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Lawsuit Filed: Child Falls Through Classroom Ceiling

Hillsborough County School Board Sued

Plant City, FL – Keith and Diane Coker, parents of a student who attended the Robinson Elementary School, are suing both the school and the Hillsborough County School Board. Four years prior the Coker’s son Jacob fell through a suspended ceiling and suffered a traumatic head injury. The lawsuit is claiming negligent supervision, training and retention against the district, and gross negligence against the boy’s teacher Elsa Leon.

The lawsuit alleges on February 5, 2009 Jacob scaled a cabinet, slid aside a ceiling tile, and climbed into the suspended ceiling of a classroom. While this was happening Leon was assembling the rest of the children for lunch. She proceeded with the other students, knowingly leaving Jacob behind with two non-certified teaching assistants. When the ceiling collapsed, Jacob fell head-first into the floor, and sustained a severe head injury.

Before the accident, Jacob was coping with attention deficit hyperactivity disorder (ADHD) and obsessive-compulsive disorder (OCD). Jacob had been part of the exceptional education program in the school. In Florida, children who have special learning needs are called exceptional students. The purpose of exceptional student education (ESE) is to help each child with progress in school by utilizing individualized learning and instruction.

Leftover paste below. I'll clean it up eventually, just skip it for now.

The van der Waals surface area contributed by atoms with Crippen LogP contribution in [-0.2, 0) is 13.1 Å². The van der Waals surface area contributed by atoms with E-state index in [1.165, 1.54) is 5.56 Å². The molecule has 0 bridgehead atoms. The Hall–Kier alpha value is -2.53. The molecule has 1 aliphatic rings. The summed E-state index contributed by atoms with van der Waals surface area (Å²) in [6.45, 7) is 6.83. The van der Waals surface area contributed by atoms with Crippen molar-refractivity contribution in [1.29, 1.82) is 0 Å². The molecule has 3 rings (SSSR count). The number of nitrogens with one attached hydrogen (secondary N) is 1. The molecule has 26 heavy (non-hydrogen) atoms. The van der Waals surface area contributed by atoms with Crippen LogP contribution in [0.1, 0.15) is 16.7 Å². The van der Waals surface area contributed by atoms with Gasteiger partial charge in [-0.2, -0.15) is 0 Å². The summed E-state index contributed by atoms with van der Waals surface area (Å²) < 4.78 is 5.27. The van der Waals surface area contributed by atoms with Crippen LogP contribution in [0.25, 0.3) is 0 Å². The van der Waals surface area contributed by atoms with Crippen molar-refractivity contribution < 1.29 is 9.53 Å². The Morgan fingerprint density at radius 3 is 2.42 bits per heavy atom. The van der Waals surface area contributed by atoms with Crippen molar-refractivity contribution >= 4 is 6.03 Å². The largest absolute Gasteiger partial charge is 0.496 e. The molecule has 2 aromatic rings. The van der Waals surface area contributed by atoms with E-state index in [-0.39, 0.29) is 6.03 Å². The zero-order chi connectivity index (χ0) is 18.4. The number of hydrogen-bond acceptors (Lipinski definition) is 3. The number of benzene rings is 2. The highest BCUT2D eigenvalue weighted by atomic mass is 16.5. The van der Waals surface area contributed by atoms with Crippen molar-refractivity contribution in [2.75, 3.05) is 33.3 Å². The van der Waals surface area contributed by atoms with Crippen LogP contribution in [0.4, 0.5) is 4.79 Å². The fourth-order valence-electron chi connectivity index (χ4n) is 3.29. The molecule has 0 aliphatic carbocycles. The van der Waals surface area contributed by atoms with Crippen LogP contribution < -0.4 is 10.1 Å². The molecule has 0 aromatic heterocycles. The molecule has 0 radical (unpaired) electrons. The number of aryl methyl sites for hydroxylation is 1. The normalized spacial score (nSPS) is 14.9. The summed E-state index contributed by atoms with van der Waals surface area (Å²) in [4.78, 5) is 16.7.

ADHD is a behavioral disorder, more common in boys than girls. The condition is associated with inattentiveness, hyperactivity, and impulsivity. Obsessive-compulsive disorder is an anxiety disorder in which people have fanatical thoughts, feelings, ideas, or behaviors that make them feel compulsively driven to do something or act out particular repetitive rituals.

This is not the first time the district has faced legal action. Members of the Hillsborough County school board are considering changes to its exceptional education department after the deaths last year of two other ESE students, and several allegations of inappropriate conduct. The ESE programs have been under tremendous scrutiny and laden with lawsuits.

On January 25, 2012 Isabella Herrera, a special needs second-grader, stopped breathing and died. The girl’s family filed a lawsuit in federal court against the Hillsborough School district.

In October, a 10-year-old with Down syndrome at Rodgers Middle School, Jenny Caballero, drowned in a pond on the grounds after wandering away from a gym class. Although no criminal charges were filed, two aides were fired and the principal and assistant principal were demoted.

What do you think about special needs programs in school? Do you think the teacher in the case of Jacob Coker should be held directly responsible? Or do you think the schools are understaffed and the teachers are overwhelmed with a large number of special needs children?

[Image via Shutterstock]

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